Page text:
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A small business blog featuring tips to help entrepreneurs succeed in the small business world. Topics include family business, human resources, marketing, money, networking, operations, ownership, startup, taxes and technology.
Finding the Right Outsider Board Member

If your business is big enough for a board of directors, then I highly recommend you have at least one board member who is an outsider. The benefit is having someone with an unbiased opinion available to give a better perspective on issues at hand. He/she can also help to mediate when the rest of the board, who are probably directly involved in the company, can’t reach a decision.

When interviewing prospects for the outsider position on the board, be sure to address the following:

Find out why he wants to be on your board in the first place. You want someone who recognizes the importance of your business in the community. Another great reason to look for is a desire to mentor up-and-comers in the business world. Even a desire to expand his own network or curriculum vitae is reason enough to motivate him to be a successful board member.

View of the Future
A great candidate for a board member position is someone who has already considered about how your business can improve, before even walking in the door. She has ideas for the growth and development of your business and, whether they are what you have in mind or not, it shows that she will get you considering options and brainstorming and that’s what counts. And, clearly, anyone who already has ideas to hand you has a decent understanding of the business world, which is, of course, a must.

Being on the board of directors for a business, although not the most time consuming (typical board members put in approximately 20-30 hours a year), does require a certain level of commitment and availability. Therefore, you should avoid appointing someone who sits on more than three or four boards a year. Those who do are typically more focused on their own monetary and social gains rather than the development of your business.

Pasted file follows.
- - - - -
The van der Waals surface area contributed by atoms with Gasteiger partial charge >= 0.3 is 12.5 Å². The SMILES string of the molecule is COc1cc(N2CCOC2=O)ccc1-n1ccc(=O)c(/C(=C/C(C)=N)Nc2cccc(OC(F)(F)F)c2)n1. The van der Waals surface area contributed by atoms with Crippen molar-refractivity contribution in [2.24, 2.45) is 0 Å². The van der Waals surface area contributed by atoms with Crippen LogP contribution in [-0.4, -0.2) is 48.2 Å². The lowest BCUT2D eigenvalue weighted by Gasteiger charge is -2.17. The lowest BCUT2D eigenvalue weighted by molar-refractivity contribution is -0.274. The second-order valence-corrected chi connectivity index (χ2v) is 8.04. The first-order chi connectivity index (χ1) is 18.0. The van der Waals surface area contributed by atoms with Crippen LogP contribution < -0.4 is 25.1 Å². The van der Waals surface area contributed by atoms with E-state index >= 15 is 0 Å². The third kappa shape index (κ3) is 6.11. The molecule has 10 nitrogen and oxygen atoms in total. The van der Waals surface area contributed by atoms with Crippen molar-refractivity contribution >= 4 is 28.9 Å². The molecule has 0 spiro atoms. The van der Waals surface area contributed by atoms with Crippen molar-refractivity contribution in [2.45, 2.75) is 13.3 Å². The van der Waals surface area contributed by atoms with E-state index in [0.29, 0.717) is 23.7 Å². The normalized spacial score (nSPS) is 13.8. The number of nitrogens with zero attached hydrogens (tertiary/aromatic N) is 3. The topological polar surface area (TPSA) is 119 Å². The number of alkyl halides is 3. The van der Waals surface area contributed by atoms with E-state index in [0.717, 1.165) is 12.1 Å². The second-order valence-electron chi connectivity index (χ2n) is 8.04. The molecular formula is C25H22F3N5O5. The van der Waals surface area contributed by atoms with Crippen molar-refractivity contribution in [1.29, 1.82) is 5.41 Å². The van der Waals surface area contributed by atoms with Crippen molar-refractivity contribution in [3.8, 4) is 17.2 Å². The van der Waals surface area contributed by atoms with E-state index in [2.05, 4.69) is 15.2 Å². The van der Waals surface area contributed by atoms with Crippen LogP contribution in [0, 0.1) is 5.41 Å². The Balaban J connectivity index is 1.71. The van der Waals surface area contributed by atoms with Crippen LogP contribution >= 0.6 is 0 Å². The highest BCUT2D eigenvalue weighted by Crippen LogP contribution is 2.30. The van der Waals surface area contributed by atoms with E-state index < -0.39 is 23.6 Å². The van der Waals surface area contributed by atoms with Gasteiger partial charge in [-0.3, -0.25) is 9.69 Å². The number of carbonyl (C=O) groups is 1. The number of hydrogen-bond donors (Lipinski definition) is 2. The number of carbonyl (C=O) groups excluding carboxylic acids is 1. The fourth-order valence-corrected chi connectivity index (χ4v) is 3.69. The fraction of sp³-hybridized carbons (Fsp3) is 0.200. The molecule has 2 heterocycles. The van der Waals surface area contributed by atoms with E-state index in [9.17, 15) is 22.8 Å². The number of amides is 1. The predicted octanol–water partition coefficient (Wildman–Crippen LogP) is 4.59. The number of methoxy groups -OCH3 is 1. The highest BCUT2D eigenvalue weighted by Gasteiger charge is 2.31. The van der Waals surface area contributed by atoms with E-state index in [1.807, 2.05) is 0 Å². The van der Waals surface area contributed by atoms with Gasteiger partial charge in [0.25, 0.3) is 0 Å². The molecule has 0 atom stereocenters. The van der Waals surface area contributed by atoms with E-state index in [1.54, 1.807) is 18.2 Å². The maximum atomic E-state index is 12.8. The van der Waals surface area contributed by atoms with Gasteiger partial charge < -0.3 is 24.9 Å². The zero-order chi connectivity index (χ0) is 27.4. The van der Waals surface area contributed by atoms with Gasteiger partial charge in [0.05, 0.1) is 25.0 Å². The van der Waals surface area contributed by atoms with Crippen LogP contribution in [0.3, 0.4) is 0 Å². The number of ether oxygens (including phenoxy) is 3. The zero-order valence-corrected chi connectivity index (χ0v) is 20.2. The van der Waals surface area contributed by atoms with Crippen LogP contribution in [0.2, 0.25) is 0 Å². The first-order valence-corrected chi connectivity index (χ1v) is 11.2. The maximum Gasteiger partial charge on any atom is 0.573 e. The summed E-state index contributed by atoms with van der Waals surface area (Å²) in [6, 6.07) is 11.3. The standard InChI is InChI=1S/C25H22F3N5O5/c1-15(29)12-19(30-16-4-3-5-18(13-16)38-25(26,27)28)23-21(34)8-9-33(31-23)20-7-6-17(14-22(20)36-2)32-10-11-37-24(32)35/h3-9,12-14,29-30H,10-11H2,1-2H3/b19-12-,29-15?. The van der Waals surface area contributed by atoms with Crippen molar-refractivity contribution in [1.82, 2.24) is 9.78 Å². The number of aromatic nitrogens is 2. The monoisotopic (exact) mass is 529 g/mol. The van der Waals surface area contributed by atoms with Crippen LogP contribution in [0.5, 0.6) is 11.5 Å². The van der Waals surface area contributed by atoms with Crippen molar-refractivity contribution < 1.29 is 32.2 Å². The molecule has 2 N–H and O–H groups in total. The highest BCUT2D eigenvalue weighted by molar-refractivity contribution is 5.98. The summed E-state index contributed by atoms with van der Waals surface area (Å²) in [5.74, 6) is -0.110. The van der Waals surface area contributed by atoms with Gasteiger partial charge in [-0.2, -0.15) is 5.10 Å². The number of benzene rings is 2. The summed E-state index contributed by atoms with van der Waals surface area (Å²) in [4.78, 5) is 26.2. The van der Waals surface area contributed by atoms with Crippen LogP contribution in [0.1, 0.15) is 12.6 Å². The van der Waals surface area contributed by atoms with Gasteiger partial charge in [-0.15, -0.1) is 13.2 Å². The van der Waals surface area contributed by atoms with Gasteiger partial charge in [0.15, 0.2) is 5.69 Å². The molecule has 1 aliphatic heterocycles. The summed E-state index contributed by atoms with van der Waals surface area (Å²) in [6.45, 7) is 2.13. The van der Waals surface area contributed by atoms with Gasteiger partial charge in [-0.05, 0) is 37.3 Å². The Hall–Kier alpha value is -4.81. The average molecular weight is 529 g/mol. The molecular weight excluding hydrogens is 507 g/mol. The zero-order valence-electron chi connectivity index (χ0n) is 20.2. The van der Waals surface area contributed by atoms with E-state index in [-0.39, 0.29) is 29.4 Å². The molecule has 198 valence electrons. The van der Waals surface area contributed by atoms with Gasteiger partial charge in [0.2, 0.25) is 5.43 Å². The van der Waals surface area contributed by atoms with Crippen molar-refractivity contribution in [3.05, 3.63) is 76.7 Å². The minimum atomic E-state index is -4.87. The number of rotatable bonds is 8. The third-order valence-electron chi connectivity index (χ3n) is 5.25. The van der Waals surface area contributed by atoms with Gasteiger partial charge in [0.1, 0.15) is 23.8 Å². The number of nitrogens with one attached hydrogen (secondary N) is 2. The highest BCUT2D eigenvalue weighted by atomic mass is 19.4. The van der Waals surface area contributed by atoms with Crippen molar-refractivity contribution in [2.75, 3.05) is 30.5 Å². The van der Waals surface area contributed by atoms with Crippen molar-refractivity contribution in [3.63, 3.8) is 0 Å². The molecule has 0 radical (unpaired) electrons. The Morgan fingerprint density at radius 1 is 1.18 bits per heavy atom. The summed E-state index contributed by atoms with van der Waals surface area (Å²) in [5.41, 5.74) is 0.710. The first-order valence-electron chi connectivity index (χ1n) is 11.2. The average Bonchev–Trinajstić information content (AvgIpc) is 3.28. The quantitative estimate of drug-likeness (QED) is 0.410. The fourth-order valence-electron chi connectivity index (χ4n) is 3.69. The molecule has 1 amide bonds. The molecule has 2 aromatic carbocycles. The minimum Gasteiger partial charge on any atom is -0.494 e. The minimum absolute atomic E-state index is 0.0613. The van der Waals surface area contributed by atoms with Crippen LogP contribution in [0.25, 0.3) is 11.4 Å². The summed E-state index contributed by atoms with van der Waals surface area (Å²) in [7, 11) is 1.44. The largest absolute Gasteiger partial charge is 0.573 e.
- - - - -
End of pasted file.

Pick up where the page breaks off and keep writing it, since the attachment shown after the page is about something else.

Board members are a part of the company and should be held to the same standards as the rest of your staff. So, it’s a good idea to evaluate them once a year to make sure they are providing what your company needs.

In fact, it is recommended that, for businesses just getting started, outsider board members (or all of them for that matter) serve only a one year term initially, to be evaluated on the interim. If they are working out, then consider reappointment for a possible longer term. And, if not, you have no obligation to keep them around.

Be aware that all board members expect to be decently compensated for their time. A typical smaller company (with less than $25 million in revenue), offers equity to its board members at 0.15 — 1.0% plus travel expenses (around $750-$1300 a year).

Additionally, you should probably have Directors & Officers (D&O) Insurance, as many top-notch candidates won’t serve on a board without it. D&O protects board members if your business gets sued and runs from $10,000 to $50,000 a year.

• How to Vet a Board Member

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By Michelle Cramer
Wednesday, May 9th, 2018 @ 12:00 AM CDT

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